7. While many young children cry when their parents drop them off, the vast majority of them don’t cry for long.
If the teachers are experienced and compassionate and find ways to comfort and engage the child, most kids will only cry for a few minutes. Discuss this with your child’s teacher as you know your child best, and you can ask the teacher to contact you if your child cries for more than a few minutes. You may be surprised, however, at how quickly they can recover from what seems like inconsolable grief at your goodbyes. I found it very comforting to secretly peek through a window to see my previously hysterical child happily sitting on the teacher’s lap or playing with her friends. Be careful they don’t see you though, as that will definitely be the end of the day for them!
8. Some children find it easier to attend nursery every day rather than every other day.
Again, it becomes routine and predictable and doesn't ever come as a surprise. Of course you also have to take into account your own schedule and your budget, but be aware of how your child is adjusting. Again, check with your school to see if there is any flexibility to adjust the days your child will attend if the initial schedule is not working for him or her.
9. Some parents will find that their little one isn't ready at all for nursery.
Find out about your school's refund policy (or deferral if you want to try again at a later date.) Remember: nursery can be a wonderful experience for many kids and if you need it for childcare while you work, a good nursery school can provide excellent care.
Nursery for young toddlers is not NECESSARY however--if your child is not adjusting well and you don't NEED the childcare, consider waiting a bit. Staying home with a parent or other well-known caregiver who is happy to read books, play games, and do fun activities with the child is all an infant or toddler needs to learn. Having the occasional play date, outing and trip to a play area or park is all most toddlers need for social learning. They will have many years (decades) of schooling ahead of them so don't feel pressured to start any earlier than is necessary!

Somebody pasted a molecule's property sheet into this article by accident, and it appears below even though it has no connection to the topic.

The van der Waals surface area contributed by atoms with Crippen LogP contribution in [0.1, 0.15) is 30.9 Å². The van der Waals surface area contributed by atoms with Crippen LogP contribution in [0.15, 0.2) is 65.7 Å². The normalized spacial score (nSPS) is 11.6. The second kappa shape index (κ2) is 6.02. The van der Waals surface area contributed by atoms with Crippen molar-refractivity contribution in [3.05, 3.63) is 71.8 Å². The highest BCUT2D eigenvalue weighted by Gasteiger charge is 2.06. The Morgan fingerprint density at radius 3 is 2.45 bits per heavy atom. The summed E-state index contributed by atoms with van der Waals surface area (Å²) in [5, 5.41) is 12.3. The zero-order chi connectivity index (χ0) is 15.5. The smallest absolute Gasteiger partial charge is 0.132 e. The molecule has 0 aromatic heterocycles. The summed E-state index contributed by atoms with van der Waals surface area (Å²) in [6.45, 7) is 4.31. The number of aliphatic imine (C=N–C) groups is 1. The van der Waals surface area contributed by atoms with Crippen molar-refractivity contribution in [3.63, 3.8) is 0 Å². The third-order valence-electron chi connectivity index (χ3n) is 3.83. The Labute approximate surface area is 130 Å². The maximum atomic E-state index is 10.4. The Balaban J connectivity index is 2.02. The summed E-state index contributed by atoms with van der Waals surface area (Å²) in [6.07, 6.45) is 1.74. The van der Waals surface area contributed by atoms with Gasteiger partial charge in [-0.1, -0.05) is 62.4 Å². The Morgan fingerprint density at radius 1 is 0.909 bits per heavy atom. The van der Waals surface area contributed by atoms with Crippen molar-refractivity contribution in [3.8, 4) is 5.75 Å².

10. Have a back-up plan in place
For those days when your child is sent home from nursery with a fever or a rash or is too ill to attend (read your school’s sickness policy closely!) Understand in advance that the first year in any new school is a time when your child will likely be ill a lot. No matter how clean a school is, kids play in close quarters together and they tend to get all the bugs the first year before their immune system gets used to it all. Be prepared also for unexpected school closures for bad weather, a power outage, a cycling race through downtown which shuts down the roads, and anything else that might come up. Schools will also close for all national holidays and usually also for regular term and mid-term breaks. If you are counting on school for childcare, this can all come as a shock and can lead to some real childcare juggling acts.
We wish you the all the very best of luck with this exciting new adventure!
Be sure to let us know how these tips work for you, and please share below if you have any other suggestions!
Written by Amy Vogelaar
Licensed ToddlerCalm consultant, former Infant and Toddler Unit Manager at a nursery school and experienced mother of 2 .